Project, 01.10.2016

Forecast: The next generation
of creative thinkers and influencers
Open call 01.10. – 30.11.2016

Forecast mentors

Forecast mentors

Supporting pioneering ideas is at the core of Forecast, an international platform that calls on creative minds from diverse fields to submit their proposals and collaborate with six highly esteemed mentors. Now in its second edition, Forecast encourages public discussions on the ideas of the future and offers fertile ground for the growth of outstanding projects. Thus, a shared space to come together and exchange views is created, within which synergetic efforts bring forth innovation. The platform and its accompanying festival transcend the boundaries of disciplines to provide insight into creative production processes, and make room for the questions that are on the minds of the next generation of trailblazers. Until 30 November, creative minds from anywhere in the world working in various disciplines are urged to submit their proposals for consideration. Thirty finalists will discuss their ideas and present them to the public at the Haus der Kulturen der Welt (HKW) during the Forecast Forum in March 2017. At the end of the forum, the six mentors will each select one concept, which they will accompany to fruition. Finally, the outcome of these collaborations will be presented during October 2017, at the Forecast Festival at the HKW.

Project, 28.09.2016

BNKR: Reflections on art and architecture inside a former bunker

 

BNKR München, Hochbunker. photo: hiepler brunier.

BNKR München, Hochbunker. photo: hiepler brunier.

After the Second World War, military edifices constructed for protective purposes were left abandoned and consumed by dismal emptiness. Germany, in particular, is replete with bunkers that in recent years have assumed a variety of new roles, from residential spaces to cultural institutions. One such concrete behemoth built in 1943 in Munich’s Ungererstrasse, houses BNKR, a multifaceted art space offering room for present-day visions without ignoring the past. The main focus of BNKR’s programme is to instigate reflection on our present reality in the realms of art, design and architecture. In the contemporary transformation of the bunker, with its new use and orientation as an art space, an unavoidable tension is created that oscillates between remembering and forgetting, past and future. The project was founded in 2014 , in order to give a format to art and architecture, to promote exchange and dialogue. BKNR collaborates with external curators over the course of one year to develop a programme that uses exhibitions, performances, lectures, discussions, film screenings, concerts and more to raise questions situated in the notion of the ‘in-between’, whether that’s referring to time, space or mental states. Currently on show, the solo exhibition Urban Shelter by Annett Zinsmeister examines the specific history, meaning and transience of shelters.

Feature, 20.09.2016

Thicker than Water. Family concepts in contemporary art – Exhibition at Kunstpalais Erlangen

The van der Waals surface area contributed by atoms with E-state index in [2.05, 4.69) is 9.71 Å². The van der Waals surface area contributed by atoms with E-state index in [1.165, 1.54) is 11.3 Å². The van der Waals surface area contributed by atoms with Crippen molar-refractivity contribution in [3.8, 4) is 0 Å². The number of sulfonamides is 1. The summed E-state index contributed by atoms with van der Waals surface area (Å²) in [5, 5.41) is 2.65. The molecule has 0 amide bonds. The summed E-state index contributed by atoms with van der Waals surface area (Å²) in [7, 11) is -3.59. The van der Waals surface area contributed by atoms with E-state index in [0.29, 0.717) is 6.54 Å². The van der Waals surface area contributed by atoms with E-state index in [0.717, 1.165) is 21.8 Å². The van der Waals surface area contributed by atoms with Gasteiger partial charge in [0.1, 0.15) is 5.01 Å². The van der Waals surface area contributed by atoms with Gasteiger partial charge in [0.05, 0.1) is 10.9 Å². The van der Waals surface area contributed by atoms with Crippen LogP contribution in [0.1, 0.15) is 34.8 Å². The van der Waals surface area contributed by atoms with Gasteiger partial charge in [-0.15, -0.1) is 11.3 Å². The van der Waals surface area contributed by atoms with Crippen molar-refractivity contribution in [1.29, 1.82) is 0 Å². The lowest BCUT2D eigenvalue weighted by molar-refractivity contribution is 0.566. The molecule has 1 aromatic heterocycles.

24.09. – 27.11.2016

Candice Breitz, Factum Jacob, 2010 / Verena Jaeckel, New York City, 15.04.2006, 2006

Candice Breitz, Factum Jacob, 2010 / Verena Jaeckel, New York City, 15.04.2006, 2006

Is blood thicker than water after all? The widely known proverb implies that family relationships are stronger than friendships and should never be substituted by the latter. However, a new exhibition at the Kunstpalais in Erlangen titled Thicker than Water: Family concepts in contemporary art seeks to challenge this dogmatic opinion by initiating a discussion on the meaning of family within the ever-evolving contemporary society. In order to delve deeper into how the classical family structures have changed over recent years, the exhibition has invited the artists Candice Breitz, Simon Fujiwara, Badr el Hammami & Fadma Kaddouri, Nan Goldin, Verena Jaekel, Haejun Jo, Nina Katchadourian, Ragnar Kjartansson, Neozoon, Johannes Paul Raether, Gillian Wearing and Tobias Yves Zintel to present their understanding of the term through pieces of art. Developments in technology, and the appearance and acceptance of new lifestyles influence the broad social debate about family, leading to question whether the term is now open to all individual interpretations. Taking into consideration that familia, the Latin origin of the word, translates to household, the exhibition suggests that the term could refer to a community based on voluntary commitment rather than blood relations. Therefore, the main question that arises is: Is family nowadays based on a personal choice and no longer a genetic chance? The exhibition will be accompanied by a conference inviting speakers from sociology, art history, literature and cultural studies to discuss this interdisciplinary topic.

Feature, 19.09.2016

The retrospective Alexander Girard:
A Designer’s Universe unveils the iconic designer’s oeuvre
12.03.2016 – 22.01.2017

Miller House, Columbus, Indiana, USA, 1953-1957, photo: Balthazar Korab of The Library of Congress / arm chair No. 66310, 1967, series production by Herman Miller Furniture Co., collection Vitra Design Museum, photo: Copyright Vitra Design Museum, Jürgen Hans / Exhibition catalogue

Miller House, Columbus, IN, USA, 1953-1957, photo: Balthazar Korab of The Library of Congress / arm chair No. 66310, 1967, series production by Herman Miller Furniture Co., collection Vitra Design Museum, photo: Copyright Vitra Design Museum, Jürgen Hans / Exhibition catalogue